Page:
I've been promising a friend to write a post about chicken coops for about a year now. (This one's for you, Sophie!) Since it took me so long to get around to it, I figure I actually owe her an entire series of posts. So, I'm putting together a series on animal shelters (coops, sheds and such) with tips on building them.
I'll post a step-by-step later in the week, but to kick things off, I asked one of my chicken friends to say a few words about her chicken coops because, well, I kinda have coop envy.
"Mamabear" Amy is one of the warmest, kindest people I know. She's always quick with a smile and a helping hand. Mamabear and I first met through a chicken group on Facebook and we've been friends ever since. She's here to say a few words about her chicken venture and those fantastic coops she built!
I was asked by Heather to say a little something about the coops I've put together. I'll do my best to truly make it "a little". Before I start, I want you ALL to realize I am by NO means an expert at raising chickens or building ANYTHING. I'm so NOT either but I do my best. With that said, here goes nothing....
I started with 30 tiny chicks late April 2012, knowing absolutely NOTHING about chickens or raising them. They grew quickly. WHO KNEW?! I had to quickly slap something together for these ever growing things...NOT A GOOD IDEA, truly.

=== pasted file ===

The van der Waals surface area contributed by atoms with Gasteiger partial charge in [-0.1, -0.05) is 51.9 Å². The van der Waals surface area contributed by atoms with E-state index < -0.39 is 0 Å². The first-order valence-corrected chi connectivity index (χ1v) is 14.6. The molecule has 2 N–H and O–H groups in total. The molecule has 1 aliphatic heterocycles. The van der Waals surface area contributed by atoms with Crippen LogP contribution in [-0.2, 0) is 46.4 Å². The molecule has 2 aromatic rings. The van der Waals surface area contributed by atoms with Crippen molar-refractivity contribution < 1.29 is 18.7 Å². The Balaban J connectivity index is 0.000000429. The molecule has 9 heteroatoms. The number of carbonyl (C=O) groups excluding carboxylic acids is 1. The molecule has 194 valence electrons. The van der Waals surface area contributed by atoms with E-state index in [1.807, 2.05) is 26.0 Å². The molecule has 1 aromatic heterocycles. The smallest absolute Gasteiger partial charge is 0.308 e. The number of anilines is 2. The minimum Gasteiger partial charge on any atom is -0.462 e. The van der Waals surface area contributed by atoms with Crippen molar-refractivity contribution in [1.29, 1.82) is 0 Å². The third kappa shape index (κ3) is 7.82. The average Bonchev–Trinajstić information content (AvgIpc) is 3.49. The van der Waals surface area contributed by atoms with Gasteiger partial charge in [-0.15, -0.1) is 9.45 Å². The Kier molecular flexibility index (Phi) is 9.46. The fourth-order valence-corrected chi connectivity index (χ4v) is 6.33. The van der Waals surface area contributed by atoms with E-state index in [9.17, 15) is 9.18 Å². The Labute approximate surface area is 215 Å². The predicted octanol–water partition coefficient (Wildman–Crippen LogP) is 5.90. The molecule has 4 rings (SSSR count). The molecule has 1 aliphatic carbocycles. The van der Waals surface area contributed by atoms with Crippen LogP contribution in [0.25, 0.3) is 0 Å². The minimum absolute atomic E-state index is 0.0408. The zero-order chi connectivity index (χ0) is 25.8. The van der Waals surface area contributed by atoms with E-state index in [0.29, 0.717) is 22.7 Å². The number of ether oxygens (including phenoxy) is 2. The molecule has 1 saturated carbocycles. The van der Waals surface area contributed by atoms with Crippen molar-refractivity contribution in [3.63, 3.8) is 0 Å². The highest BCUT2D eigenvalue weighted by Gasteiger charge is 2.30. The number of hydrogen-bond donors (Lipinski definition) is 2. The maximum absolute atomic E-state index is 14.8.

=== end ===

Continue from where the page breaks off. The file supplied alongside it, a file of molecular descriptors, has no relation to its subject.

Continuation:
This is what I've learned thus far: ALWAYS make your coop/shelter for your chickens BIGGER than you THINK you need. Apparently, ideally, one chicken should have 4 sq ft of space (I learned AFTER slapping my first "coop" together).
Secondly, have something for the chickens to roost on, be branches, left over lumber, old wooden ladder...so on, whatever your mind can think of.
Make sure to have roughly 12" of space for each bird. Next, have a nesting area for your hens, where they feel safe, BUT be aware, regardless how cozy and safe it looks to YOU, don't be too surprised if they decide to lay outside in the middle of the chicken yard, hide eggs behind hay bales or under bushes.
Other things to consider when making/buying housing for your chickens, is their entrance and YOUR entrance(to clean, collect eggs, or just sit with them), the type of bedding( I personally have found the Deep Litter Method has worked best for me), what kind of flooring(cement, wood, dirt) and are you going to free range or have a chicken yard/pen.
Being the self professed CHEAPSKATE, tightwad, stingy person...and so on, I like to reuse whatever I can get my hands on. I have been fortunate enough to get most of materials for FREE.
Alright, with that all said, here are just some of my coops I have either built, reused what I had or was given. I hope this helps give you some ideas. Remember, there is NO limit to what one can do, research your wants/needs and always always, HAVE FUN!
Rolling hills that had been vibrant green just weeks ago were now muted in tone, as if they were taking a deep breath before bursting into the song of fall.